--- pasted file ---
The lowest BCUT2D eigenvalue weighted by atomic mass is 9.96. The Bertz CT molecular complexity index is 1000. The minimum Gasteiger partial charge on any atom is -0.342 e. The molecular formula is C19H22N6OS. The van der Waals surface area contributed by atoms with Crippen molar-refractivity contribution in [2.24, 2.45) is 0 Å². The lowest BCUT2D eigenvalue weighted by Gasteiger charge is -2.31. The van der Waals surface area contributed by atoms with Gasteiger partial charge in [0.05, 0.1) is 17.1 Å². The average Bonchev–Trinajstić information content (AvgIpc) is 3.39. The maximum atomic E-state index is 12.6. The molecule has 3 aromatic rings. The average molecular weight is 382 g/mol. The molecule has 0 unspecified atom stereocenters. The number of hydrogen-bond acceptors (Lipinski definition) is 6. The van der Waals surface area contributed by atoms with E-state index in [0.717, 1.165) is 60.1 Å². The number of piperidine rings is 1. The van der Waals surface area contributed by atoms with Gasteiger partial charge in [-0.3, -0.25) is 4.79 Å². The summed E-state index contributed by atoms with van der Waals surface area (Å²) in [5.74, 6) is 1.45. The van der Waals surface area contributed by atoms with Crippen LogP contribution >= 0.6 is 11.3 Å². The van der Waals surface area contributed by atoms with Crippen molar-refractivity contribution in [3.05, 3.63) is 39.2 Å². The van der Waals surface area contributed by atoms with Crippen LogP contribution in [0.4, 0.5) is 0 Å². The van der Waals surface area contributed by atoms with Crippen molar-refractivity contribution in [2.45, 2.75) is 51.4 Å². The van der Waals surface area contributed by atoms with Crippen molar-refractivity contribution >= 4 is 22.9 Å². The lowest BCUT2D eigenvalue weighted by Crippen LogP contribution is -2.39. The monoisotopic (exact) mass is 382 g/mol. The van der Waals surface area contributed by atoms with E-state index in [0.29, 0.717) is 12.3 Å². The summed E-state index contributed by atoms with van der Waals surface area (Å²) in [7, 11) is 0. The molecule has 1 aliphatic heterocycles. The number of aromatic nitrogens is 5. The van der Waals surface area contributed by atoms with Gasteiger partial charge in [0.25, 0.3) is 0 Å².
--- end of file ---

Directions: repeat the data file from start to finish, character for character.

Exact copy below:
The lowest BCUT2D eigenvalue weighted by atomic mass is 9.96. The Bertz CT molecular complexity index is 1000. The minimum Gasteiger partial charge on any atom is -0.342 e. The molecular formula is C19H22N6OS. The van der Waals surface area contributed by atoms with Crippen molar-refractivity contribution in [2.24, 2.45) is 0 Å². The lowest BCUT2D eigenvalue weighted by Gasteiger charge is -2.31. The van der Waals surface area contributed by atoms with Gasteiger partial charge in [0.05, 0.1) is 17.1 Å². The average Bonchev–Trinajstić information content (AvgIpc) is 3.39. The maximum atomic E-state index is 12.6. The molecule has 3 aromatic rings. The average molecular weight is 382 g/mol. The molecule has 0 unspecified atom stereocenters. The number of hydrogen-bond acceptors (Lipinski definition) is 6. The van der Waals surface area contributed by atoms with E-state index in [0.717, 1.165) is 60.1 Å². The number of piperidine rings is 1. The van der Waals surface area contributed by atoms with Gasteiger partial charge in [-0.3, -0.25) is 4.79 Å². The summed E-state index contributed by atoms with van der Waals surface area (Å²) in [5.74, 6) is 1.45. The van der Waals surface area contributed by atoms with Crippen LogP contribution >= 0.6 is 11.3 Å². The van der Waals surface area contributed by atoms with Crippen molar-refractivity contribution in [3.05, 3.63) is 39.2 Å². The van der Waals surface area contributed by atoms with Crippen LogP contribution in [0.4, 0.5) is 0 Å². The van der Waals surface area contributed by atoms with Crippen molar-refractivity contribution in [2.45, 2.75) is 51.4 Å². The van der Waals surface area contributed by atoms with Crippen molar-refractivity contribution >= 4 is 22.9 Å². The lowest BCUT2D eigenvalue weighted by Crippen LogP contribution is -2.39. The monoisotopic (exact) mass is 382 g/mol. The van der Waals surface area contributed by atoms with E-state index in [0.29, 0.717) is 12.3 Å². The summed E-state index contributed by atoms with van der Waals surface area (Å²) in [7, 11) is 0. The molecule has 1 aliphatic heterocycles. The number of aromatic nitrogens is 5. The van der Waals surface area contributed by atoms with Gasteiger partial charge in [0.25, 0.3) is 0 Å².